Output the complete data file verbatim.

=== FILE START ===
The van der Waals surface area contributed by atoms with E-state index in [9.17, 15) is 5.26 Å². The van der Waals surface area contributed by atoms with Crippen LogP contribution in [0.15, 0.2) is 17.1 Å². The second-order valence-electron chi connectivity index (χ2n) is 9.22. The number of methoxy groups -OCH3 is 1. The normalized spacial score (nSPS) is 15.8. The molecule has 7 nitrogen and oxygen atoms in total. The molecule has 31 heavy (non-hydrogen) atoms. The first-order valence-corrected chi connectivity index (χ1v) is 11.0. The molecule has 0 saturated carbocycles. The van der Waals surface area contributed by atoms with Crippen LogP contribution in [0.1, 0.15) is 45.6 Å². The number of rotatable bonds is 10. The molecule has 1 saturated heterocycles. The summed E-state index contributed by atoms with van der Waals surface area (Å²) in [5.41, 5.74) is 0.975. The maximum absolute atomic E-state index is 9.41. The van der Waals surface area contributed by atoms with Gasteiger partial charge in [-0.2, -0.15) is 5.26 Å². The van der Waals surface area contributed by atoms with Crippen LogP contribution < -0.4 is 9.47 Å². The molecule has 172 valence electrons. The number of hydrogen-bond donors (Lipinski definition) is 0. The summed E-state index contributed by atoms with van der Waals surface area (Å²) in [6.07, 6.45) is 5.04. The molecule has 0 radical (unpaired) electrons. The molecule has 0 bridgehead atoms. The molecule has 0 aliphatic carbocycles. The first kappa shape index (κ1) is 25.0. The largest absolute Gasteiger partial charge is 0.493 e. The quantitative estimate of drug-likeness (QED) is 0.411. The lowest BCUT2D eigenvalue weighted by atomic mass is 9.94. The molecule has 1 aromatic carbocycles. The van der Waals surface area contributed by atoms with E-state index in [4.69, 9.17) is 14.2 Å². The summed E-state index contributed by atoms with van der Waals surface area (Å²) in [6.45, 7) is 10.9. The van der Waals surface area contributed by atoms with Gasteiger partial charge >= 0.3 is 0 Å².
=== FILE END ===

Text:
The van der Waals surface area contributed by atoms with E-state index in [9.17, 15) is 5.26 Å². The van der Waals surface area contributed by atoms with Crippen LogP contribution in [0.15, 0.2) is 17.1 Å². The second-order valence-electron chi connectivity index (χ2n) is 9.22. The number of methoxy groups -OCH3 is 1. The normalized spacial score (nSPS) is 15.8. The molecule has 7 nitrogen and oxygen atoms in total. The molecule has 31 heavy (non-hydrogen) atoms. The first-order valence-corrected chi connectivity index (χ1v) is 11.0. The molecule has 0 saturated carbocycles. The van der Waals surface area contributed by atoms with Crippen LogP contribution in [0.1, 0.15) is 45.6 Å². The number of rotatable bonds is 10. The molecule has 1 saturated heterocycles. The summed E-state index contributed by atoms with van der Waals surface area (Å²) in [5.41, 5.74) is 0.975. The maximum absolute atomic E-state index is 9.41. The van der Waals surface area contributed by atoms with Gasteiger partial charge in [-0.2, -0.15) is 5.26 Å². The van der Waals surface area contributed by atoms with Crippen LogP contribution < -0.4 is 9.47 Å². The molecule has 172 valence electrons. The number of hydrogen-bond donors (Lipinski definition) is 0. The summed E-state index contributed by atoms with van der Waals surface area (Å²) in [6.07, 6.45) is 5.04. The molecule has 0 radical (unpaired) electrons. The molecule has 0 bridgehead atoms. The molecule has 0 aliphatic carbocycles. The first kappa shape index (κ1) is 25.0. The largest absolute Gasteiger partial charge is 0.493 e. The quantitative estimate of drug-likeness (QED) is 0.411. The lowest BCUT2D eigenvalue weighted by atomic mass is 9.94. The molecule has 1 aromatic carbocycles. The van der Waals surface area contributed by atoms with E-state index in [4.69, 9.17) is 14.2 Å². The summed E-state index contributed by atoms with van der Waals surface area (Å²) in [6.45, 7) is 10.9. The van der Waals surface area contributed by atoms with Gasteiger partial charge >= 0.3 is 0 Å².